Allison Morris: From defiant to conciliatory, Arlene Foster's media strategy backfired
ARLENE Foster's response to the RHI scandal has lurched from defiant to conciliatory, from Thatcherite 'The lady's not for turning' to Ban Ki-moon style diplomacy.
In her first real test of leadership since taking on the position, her handling of the crisis has been erratic, with a media strategy that has at times backfired.
Since the flaws in the green energy scheme were first linked to the former enterprise minister in October last year, she immediately went on the defensive, telling this paper she couldn't be across "every jot and tittle" of her brief.
Denying any wrongdoing was again the tactic when Jonathan Bell went rogue, forcing her to deny that DUP advisers prevented the closure of the RHI scheme.
That now infamous Stephen Nolan interview, when the First Minister appeared nervous and uncomfortable under questioning, was clearly ill-advised given that she had not yet seen the full extent of Bell's accusations and was on the back foot.
Growing calls for a full public inquiry and for Mrs Foster to stand aside were then met with outrage from the Fermanagh MLA.
Her appearance before a specially recalled assembly in December was characteristically defiant, with a verbal attack on opposition parties.
Following the Christmas recess Mrs Foster tried a change of tactic, claiming in a soft focus newspaper interview and a televised piece with Sky News that she was a victim of misogyny.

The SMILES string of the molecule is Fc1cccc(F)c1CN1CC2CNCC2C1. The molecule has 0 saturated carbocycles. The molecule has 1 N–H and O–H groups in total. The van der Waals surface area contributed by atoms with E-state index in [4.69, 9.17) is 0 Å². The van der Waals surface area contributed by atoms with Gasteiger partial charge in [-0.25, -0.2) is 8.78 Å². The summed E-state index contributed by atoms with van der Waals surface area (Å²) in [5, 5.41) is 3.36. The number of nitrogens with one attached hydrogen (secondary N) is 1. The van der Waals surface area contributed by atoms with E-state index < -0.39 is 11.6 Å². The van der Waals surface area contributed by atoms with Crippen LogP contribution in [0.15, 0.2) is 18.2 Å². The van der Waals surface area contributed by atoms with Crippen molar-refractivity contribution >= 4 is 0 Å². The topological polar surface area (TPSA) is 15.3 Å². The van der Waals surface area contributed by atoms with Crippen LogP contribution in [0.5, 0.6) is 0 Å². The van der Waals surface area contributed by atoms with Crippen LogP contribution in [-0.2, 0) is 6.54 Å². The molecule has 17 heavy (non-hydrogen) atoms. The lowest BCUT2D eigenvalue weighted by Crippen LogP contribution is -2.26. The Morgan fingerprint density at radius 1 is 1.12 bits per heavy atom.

The first hint that the party was entering into election mode came when the First Minister referenced her childhood experiences as a victim of violence at the hands of the IRA.
Since then relations between the DUP and their Sinn Féin coalition partners have declined at a rapid rate, with Monday's resignation of Martin McGuinness signalling a dramatic end to a short and ill-fated working partnership.
From the hardline 'I will not be dictated to by republicans' to an 'At home with Arlene'-style address, posted late on Monday evening on her Facebook page, there have been constant changes in both attitude and language.
Then on Tuesday, the now former first minister appeared looking cheery and relaxed, taking questions from invited members of a mainly broadcast media at DUP headquarters in east Belfast.
The Irish News was not invited despite having asked for an interview earlier in the day. The News Letter and Press Association were also excluded.
There was again a change of direction, with Ms Foster saying that she now intended to ask for an investigation under the Inquiries Act, going further than what Sinn Fein had proposed.
She looked like a leader in control, dressed in a union flag scarf and seemingly open to last-hour solutions to save the institutions.
But those watching the latest media performance must surely have been left pondering why she didn't offer this at the start of the crisis, rather than in the final days of an almost certainly doomed administration.